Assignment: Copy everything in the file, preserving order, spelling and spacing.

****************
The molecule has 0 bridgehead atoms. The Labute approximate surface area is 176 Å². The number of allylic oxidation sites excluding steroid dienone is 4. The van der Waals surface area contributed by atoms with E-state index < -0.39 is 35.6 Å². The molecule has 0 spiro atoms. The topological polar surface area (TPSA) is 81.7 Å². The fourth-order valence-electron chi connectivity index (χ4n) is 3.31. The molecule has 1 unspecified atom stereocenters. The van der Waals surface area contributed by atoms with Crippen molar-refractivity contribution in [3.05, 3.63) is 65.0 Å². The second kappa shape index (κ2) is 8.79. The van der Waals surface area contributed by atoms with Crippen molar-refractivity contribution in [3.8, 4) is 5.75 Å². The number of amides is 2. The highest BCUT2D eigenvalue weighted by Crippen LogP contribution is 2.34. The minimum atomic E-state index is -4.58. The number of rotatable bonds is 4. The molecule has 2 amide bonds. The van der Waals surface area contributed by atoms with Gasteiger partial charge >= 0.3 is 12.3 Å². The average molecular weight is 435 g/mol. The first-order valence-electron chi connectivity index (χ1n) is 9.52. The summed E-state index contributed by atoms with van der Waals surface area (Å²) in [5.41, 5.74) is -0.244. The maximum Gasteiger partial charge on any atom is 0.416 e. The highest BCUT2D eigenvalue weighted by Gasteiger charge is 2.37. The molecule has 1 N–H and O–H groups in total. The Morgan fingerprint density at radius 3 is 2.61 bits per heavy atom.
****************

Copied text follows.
The molecule has 0 bridgehead atoms. The Labute approximate surface area is 176 Å². The number of allylic oxidation sites excluding steroid dienone is 4. The van der Waals surface area contributed by atoms with E-state index < -0.39 is 35.6 Å². The molecule has 0 spiro atoms. The topological polar surface area (TPSA) is 81.7 Å². The fourth-order valence-electron chi connectivity index (χ4n) is 3.31. The molecule has 1 unspecified atom stereocenters. The van der Waals surface area contributed by atoms with Crippen molar-refractivity contribution in [3.05, 3.63) is 65.0 Å². The second kappa shape index (κ2) is 8.79. The van der Waals surface area contributed by atoms with Crippen molar-refractivity contribution in [3.8, 4) is 5.75 Å². The number of amides is 2. The highest BCUT2D eigenvalue weighted by Crippen LogP contribution is 2.34. The minimum atomic E-state index is -4.58. The number of rotatable bonds is 4. The molecule has 2 amide bonds. The van der Waals surface area contributed by atoms with Gasteiger partial charge >= 0.3 is 12.3 Å². The average molecular weight is 435 g/mol. The first-order valence-electron chi connectivity index (χ1n) is 9.52. The summed E-state index contributed by atoms with van der Waals surface area (Å²) in [5.41, 5.74) is -0.244. The maximum Gasteiger partial charge on any atom is 0.416 e. The highest BCUT2D eigenvalue weighted by Gasteiger charge is 2.37. The molecule has 1 N–H and O–H groups in total. The Morgan fingerprint density at radius 3 is 2.61 bits per heavy atom.